Manufacturing a Boeing 787 aircraft wing out of carbon fiber is no easy task. It requires working with laminates that must be bonded together to create a single, strong piece. This creates several challenges that add to the time and expense of fabricating with carbon fiber.
Those same challenges are primarily responsible for keeping the automotive industry from embracing composite materials. Dealing with laminates is labor-intensive and time-consuming. Putting as much carbon fiber into a car as Boeing puts into an airplane would make the car too expensive for the mass-market.
Rock West Composites, a composite materials and prototyping provider based in Salt Lake City, explains that the industry is working hard to overcome the challenges. Once overcome, composite prices should come down.
The Labor Challenge
Laminate parts are made from multiple layers of fabric impregnated with an epoxy resin. Using the Boeing 787 as an example, a single wing starts with a tool (mold) fabricated in the shape of the desired wing. Multiple layers of impregnated carbon fiber fabric are laid into the tool until the desired thickness is achieved. Then the layup is sealed and cured.
Laying down all those layers of carbon fiber is labor-intensive. As such, it is also time-consuming and expensive. That is why Boeing and several other big-name companies are working on ways to automate their layups. There are other ways of utilizing carbon fiber apart from manual layups – including spinning, braiding, and 3D printing – but none are suitable for making large parts like airplane wings.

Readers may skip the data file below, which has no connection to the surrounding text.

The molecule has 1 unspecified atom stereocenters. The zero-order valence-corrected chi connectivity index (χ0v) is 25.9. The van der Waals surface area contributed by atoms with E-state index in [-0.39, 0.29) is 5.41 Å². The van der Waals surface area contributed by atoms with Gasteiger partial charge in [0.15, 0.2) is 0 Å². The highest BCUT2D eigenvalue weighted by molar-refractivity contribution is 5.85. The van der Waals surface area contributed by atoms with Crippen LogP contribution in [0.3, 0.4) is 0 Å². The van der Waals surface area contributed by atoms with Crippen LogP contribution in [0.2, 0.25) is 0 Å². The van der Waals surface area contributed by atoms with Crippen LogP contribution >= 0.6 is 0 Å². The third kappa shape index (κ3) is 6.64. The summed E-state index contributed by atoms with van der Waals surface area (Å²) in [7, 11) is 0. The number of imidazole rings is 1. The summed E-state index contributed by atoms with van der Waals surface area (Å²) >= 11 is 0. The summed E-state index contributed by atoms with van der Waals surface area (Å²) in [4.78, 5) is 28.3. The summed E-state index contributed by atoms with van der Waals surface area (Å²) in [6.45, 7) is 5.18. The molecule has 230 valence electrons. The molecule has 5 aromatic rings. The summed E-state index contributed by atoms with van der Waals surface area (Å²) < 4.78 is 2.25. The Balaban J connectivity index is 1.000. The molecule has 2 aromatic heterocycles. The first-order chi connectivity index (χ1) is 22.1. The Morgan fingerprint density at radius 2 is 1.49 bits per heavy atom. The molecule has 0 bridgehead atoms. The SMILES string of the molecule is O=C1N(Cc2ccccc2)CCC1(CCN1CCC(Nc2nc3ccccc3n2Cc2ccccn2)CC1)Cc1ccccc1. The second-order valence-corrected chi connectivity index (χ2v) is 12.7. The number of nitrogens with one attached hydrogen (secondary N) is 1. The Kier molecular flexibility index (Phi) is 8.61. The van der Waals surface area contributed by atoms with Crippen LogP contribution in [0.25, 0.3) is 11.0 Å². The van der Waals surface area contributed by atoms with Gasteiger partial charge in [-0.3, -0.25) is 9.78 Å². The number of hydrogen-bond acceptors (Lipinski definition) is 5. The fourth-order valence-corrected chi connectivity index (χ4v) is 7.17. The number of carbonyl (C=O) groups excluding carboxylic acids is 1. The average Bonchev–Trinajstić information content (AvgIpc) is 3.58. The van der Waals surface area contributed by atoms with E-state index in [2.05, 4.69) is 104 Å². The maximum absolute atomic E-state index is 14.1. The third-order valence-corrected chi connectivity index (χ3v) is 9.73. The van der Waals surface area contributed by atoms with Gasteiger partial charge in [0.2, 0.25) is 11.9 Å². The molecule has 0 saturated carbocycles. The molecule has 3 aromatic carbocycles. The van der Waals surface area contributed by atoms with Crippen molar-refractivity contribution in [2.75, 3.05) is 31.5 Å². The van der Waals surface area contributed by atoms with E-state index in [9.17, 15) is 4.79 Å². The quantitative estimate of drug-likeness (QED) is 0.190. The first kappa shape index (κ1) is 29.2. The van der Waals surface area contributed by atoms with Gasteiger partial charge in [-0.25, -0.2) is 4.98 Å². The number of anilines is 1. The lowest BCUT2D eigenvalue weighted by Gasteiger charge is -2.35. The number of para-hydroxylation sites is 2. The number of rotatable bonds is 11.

The Energy Challenge
Curing something as large as an airplane wing requires tremendous energy and pressure. Both are provided by a piece of equipment known as the autoclave. Think of the autoclave as a large pressure cooker. It applies both heat and pressure to force laminates to bond.
As effective as the autoclave is, it is terribly inefficient from a manufacturing standpoint. Autoclave curing takes time, time that could ultimately slow down the manufacturing process if things don’t go perfectly as planned. It also requires a tremendous amount of energy. As such, autoclave curing is expensive. Eliminate it and you change everything.
The Failure Challenge
Beyond manual labor and the prohibitive cost of autoclave curing is the possibility of failure. As tough as carbon fiber and fiberglass composites are, they are not immune to failure. The challenge is in controlling such failure when it does occur. Obviously, manufacturers want to avoid failure as much as possible.
When the aluminum or steel begin to fail, they exhibit signs that are easy to see. For example, you can see corrosion. You can see cracks and dents. Both steel and aluminum can absorb quite a bit of damage before failure occurs. Moreover, failure generally takes quite some time with steel and aluminum.
The same is not true for composites. Materials like carbon fiber and fiberglass fail suddenly and catastrophically. Worse yet is the fact that it is hard to detect signs of potential failure without specialized equipment. Even at that, you might not be able to detect failure in time to prevent it.
The big problem here is the laminate construction. Laminates tend to fail from the inside out. Before catastrophic failure occurs in an airplane wing, cracks begin to form inside where they cannot be seen. The challenge is to identify those cracks as soon as possible so that repairs can be affected.
Composite laminates have a lot of great applications. Yet they are not perfect. There are lots of challenges that come with using laminates in composite fabricating. They are challenges the industry is working to overcome.